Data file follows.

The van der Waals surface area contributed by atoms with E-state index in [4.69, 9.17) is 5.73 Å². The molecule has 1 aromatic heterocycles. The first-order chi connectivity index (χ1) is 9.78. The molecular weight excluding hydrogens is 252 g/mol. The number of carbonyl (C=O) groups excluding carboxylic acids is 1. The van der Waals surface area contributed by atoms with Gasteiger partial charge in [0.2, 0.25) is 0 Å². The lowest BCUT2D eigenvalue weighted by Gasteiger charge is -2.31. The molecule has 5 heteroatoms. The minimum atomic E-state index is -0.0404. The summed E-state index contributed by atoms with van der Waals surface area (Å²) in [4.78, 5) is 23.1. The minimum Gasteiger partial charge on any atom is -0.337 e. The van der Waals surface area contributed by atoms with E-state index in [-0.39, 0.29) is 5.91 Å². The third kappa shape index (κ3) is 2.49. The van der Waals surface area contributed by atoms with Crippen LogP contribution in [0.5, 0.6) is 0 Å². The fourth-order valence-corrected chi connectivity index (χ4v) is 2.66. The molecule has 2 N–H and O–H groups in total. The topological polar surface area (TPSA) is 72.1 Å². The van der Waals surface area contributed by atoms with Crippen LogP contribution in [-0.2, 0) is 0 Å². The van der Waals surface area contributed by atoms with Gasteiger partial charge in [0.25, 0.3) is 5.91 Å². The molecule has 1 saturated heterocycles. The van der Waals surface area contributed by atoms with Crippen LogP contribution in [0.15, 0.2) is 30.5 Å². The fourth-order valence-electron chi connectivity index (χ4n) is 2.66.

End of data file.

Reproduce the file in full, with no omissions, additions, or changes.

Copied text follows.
The van der Waals surface area contributed by atoms with E-state index in [4.69, 9.17) is 5.73 Å². The molecule has 1 aromatic heterocycles. The first-order chi connectivity index (χ1) is 9.78. The molecular weight excluding hydrogens is 252 g/mol. The number of carbonyl (C=O) groups excluding carboxylic acids is 1. The van der Waals surface area contributed by atoms with Gasteiger partial charge in [0.2, 0.25) is 0 Å². The lowest BCUT2D eigenvalue weighted by Gasteiger charge is -2.31. The molecule has 5 heteroatoms. The minimum atomic E-state index is -0.0404. The summed E-state index contributed by atoms with van der Waals surface area (Å²) in [4.78, 5) is 23.1. The minimum Gasteiger partial charge on any atom is -0.337 e. The van der Waals surface area contributed by atoms with E-state index in [-0.39, 0.29) is 5.91 Å². The third kappa shape index (κ3) is 2.49. The van der Waals surface area contributed by atoms with Crippen LogP contribution in [0.5, 0.6) is 0 Å². The fourth-order valence-corrected chi connectivity index (χ4v) is 2.66. The molecule has 2 N–H and O–H groups in total. The topological polar surface area (TPSA) is 72.1 Å². The van der Waals surface area contributed by atoms with Crippen LogP contribution in [-0.2, 0) is 0 Å². The van der Waals surface area contributed by atoms with Gasteiger partial charge in [0.25, 0.3) is 5.91 Å². The molecule has 1 saturated heterocycles. The van der Waals surface area contributed by atoms with Crippen LogP contribution in [0.15, 0.2) is 30.5 Å². The fourth-order valence-electron chi connectivity index (χ4n) is 2.66.